but skip the Blackberry and put the money towards a new board –the Teleflip service is free (unlike Meemo)

    surf on,

  5. RandomRat

    Also note anything with the word AOL – 100% unbelievable. I wonder how AOL is shelling out all this money to do research, it’s the biggest junk mother of all and it’s still alive! Geez I need a break.

  6. It’s not surprising that this is such a hot market. With Push technology, there is no reason why average consumers shouldn’t get on board with mobile email.

    This recent article in the Wall Street Journal also provides an interesting perspective –

    In Asia, the mobile email market has taken an interesting turn. SingTel is now offering free data services to its [email protected] users ([email protected] is based on Push email technology from Consilient) who are willing to receive sponsored messages. Companies such as Pizza Hut, KFC and others have signed on as advertisers for the service and are essentially footing the bill for the data charges that mobile email subscribers would incur…. talk about finding interesting ways to spur mobile email usage.

  7. Patricia

    if you’re gonna check your stupid email (or talk on your stupid phone, for that matter) while on city sidewalks, please step aside so those of us who actually want to WALK (hence the name – sidewalks – get it???) are free to go on our merry way. If you’re texting, don’t be walking – not to mention driving, shudder… You might even find it’s nice to observe and reflect upon the world around you. I used to like doing that until it was invaded by gadget-obsessed freaks polluting the air with their conversations and impeding my ability to be a pedestrian.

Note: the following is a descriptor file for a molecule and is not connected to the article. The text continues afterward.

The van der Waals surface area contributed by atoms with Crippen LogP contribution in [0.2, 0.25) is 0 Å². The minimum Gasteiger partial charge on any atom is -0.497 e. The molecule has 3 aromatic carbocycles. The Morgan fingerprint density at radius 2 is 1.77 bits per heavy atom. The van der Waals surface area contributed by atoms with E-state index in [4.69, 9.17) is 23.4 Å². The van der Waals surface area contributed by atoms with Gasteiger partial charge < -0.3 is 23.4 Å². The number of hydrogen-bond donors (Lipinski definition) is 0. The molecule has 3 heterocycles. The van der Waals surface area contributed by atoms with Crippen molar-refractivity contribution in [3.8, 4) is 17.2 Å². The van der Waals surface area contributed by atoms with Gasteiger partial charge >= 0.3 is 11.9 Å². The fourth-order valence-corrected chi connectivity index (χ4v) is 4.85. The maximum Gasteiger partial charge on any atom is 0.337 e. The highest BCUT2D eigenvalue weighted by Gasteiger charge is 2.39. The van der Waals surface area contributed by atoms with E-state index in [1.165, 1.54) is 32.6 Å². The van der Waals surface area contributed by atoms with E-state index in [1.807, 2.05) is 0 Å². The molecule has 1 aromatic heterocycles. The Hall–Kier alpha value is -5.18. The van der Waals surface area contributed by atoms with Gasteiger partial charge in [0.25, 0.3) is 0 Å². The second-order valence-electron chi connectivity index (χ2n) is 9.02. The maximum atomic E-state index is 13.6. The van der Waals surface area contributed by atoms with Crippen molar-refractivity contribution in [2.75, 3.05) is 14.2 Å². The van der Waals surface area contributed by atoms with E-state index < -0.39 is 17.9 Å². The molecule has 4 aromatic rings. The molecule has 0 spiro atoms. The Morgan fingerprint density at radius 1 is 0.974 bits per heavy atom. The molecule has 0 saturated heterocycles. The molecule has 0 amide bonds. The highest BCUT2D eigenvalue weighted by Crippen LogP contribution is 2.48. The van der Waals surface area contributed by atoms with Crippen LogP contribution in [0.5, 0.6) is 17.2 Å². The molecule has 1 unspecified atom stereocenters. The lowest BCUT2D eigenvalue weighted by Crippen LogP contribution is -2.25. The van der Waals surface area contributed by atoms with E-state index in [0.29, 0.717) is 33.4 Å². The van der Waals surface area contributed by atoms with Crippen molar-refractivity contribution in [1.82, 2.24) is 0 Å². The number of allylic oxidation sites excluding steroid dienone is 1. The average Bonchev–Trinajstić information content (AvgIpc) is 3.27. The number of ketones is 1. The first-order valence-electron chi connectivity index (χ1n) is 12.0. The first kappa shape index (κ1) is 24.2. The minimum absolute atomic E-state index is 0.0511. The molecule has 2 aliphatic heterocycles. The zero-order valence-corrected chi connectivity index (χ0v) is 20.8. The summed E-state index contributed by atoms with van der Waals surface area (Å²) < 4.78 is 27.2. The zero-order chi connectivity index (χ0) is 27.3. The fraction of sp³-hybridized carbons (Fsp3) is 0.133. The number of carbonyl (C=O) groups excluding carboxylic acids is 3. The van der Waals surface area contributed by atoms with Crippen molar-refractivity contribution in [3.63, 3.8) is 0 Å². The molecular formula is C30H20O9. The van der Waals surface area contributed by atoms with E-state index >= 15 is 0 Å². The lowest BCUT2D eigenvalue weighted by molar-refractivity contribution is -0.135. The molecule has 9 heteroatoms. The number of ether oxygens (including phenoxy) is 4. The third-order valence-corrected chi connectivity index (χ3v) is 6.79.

Whew. Thanks.

  8. Lalit, check out meemo. It’s a push email service that works on any phone. Uses text messaging for alerts and one click from the message takes you to the inbox on your phone. It’s also about 1/4 the price of BlackBerry service.

  9. Elizabeth Safran

    Ugh, I was like that and just the thought of it makes me cringe. In fact, I was proud of it — Take that compulsive behavior and apply it to a different activity and 7 out of 10 times its linked to socially deviant (or just incredibly selfish) behavior. But that’s just me — go ahead and check your email on the beach if you want — I’m hitting the waves!

  10. I thought I was alone in checking email from the bathroom sink at conferences. And in restaurants. That’s one reason I liked the Blackberry better than my iPhone; it was less obvious when I did it. That big lit screen is a dead giveaway, especially in a movie.

  11. Paul J

    I’m not American but even I know that in your map you’ve got Atlanta in Alabama, Washington in Delaware, and Seattle in Spokane. Check Google Maps on your wireless handheld. ;)

    Back to the point of your article though, I sometimes get panic attacks if I forget to bring my blackberry with while away from a computer.

  12. Europeanguy

    I wonder if I’m the only one who DREADS checking their e-mail? Checking it on a mobile device? No way, I’d rather not check it at all.